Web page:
Darmstadt professors Christoph Becker and Jan-Philipp Hoffmann have started their own YouTube series aimed at giving viewers an understandable overview of what’s going on in the financial system – and making people enthusiastic about their subject.
Interview: Kilian Kirchgeßner, 23.5.2023
impact: Your videos are noticeably different: you haven’t dyed your hair blue like other YouTubers and you don’t jump around in front of the camera.
Christoph Becker: True. And in contrast to some YouTubers with blue hair, we don’t broadcast a scathing critique of a political party and then just come to an abrupt halt. Seriously, of course we want to point out problems in the financial system in a clear and critical way. But then we want to situate them in the bigger picture and look for possible improvements that are realistic and can be put into practice. Continue to get bogged down analysing the problems? We can no longer afford that!
impact: How did you come up with the idea of making videos together in the first place?
Becker: We share an office, so it happened all by itself. It was simply by chance.
Jan-Philipp Hoffmann: Hang on a moment! Until now you’ve never said ‘chance’ but always ‘lucky chance’… (they both laugh). But seriously, tackling the project together is inspirational because we sometimes see things completely differently and chisel away at a problem from two sides, as it were.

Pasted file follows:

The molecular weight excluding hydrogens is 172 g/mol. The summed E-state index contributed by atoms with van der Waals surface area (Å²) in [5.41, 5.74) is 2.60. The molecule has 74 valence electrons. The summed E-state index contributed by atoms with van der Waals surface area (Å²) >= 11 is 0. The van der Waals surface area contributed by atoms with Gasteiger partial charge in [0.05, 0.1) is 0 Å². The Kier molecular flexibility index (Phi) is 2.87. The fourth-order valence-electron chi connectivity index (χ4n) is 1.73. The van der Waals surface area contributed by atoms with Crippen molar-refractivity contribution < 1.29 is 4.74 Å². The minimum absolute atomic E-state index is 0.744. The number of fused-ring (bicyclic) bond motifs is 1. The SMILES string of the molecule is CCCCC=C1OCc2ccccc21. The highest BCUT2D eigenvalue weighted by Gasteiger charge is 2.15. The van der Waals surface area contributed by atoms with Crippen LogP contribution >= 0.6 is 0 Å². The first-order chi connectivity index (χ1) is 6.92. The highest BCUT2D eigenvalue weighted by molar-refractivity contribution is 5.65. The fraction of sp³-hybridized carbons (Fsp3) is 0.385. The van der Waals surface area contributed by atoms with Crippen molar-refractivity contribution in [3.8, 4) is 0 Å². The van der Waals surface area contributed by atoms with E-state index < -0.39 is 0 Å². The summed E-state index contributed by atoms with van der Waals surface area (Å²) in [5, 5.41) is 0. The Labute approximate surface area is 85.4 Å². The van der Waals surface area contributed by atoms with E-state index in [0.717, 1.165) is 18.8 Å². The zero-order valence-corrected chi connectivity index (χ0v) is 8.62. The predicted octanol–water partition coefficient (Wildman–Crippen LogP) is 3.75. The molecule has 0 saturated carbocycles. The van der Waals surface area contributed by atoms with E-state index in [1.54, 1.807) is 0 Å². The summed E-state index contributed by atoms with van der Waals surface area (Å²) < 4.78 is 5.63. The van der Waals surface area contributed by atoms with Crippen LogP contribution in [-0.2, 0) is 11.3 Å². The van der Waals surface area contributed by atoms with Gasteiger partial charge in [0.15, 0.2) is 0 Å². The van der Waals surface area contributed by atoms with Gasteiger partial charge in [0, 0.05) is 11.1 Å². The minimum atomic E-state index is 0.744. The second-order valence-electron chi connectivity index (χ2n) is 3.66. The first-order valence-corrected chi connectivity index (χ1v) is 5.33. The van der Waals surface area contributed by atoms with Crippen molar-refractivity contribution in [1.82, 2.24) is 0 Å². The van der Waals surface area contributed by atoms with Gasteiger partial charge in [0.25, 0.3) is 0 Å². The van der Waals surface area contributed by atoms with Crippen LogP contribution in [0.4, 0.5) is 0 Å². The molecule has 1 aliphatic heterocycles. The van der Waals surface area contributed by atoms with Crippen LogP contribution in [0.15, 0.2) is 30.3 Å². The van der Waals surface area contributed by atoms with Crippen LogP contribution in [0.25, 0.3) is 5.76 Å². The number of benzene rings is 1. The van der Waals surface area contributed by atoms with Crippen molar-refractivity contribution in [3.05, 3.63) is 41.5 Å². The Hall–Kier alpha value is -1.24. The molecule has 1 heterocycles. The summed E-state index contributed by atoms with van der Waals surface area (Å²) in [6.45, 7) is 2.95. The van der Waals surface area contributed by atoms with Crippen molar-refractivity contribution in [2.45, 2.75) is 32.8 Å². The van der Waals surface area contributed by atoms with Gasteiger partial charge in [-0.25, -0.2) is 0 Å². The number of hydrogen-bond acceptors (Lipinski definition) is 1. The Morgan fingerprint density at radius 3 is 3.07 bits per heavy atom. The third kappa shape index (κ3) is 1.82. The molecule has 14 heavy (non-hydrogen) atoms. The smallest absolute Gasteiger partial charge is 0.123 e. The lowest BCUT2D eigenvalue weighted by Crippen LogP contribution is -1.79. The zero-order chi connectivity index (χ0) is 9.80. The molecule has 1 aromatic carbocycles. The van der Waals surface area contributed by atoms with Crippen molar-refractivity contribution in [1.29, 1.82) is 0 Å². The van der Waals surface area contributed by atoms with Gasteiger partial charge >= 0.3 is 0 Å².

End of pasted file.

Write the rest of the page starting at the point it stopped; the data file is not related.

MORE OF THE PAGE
Becker: I prefer to take a bird’s eye view. Take the current banking crisis in the US: What does it mean for the financial system as a whole? What does it mean for asset managers, what does it mean for our small bank around the corner? That’s the level on which I like to work...
Hoffmann: …and I came to the university four years ago from a bank and tend to choose the financial management perspective: How do you deal with the upheavals at operational level, how can you react? By comparing the two perspectives, we indeed navigate towards each other each time and find common ground again. We would like to take our audience with us on this journey through different perspectives and explore the facts.
impact: Within the complex context of the financial market, what is then the thematic starting point for your videos?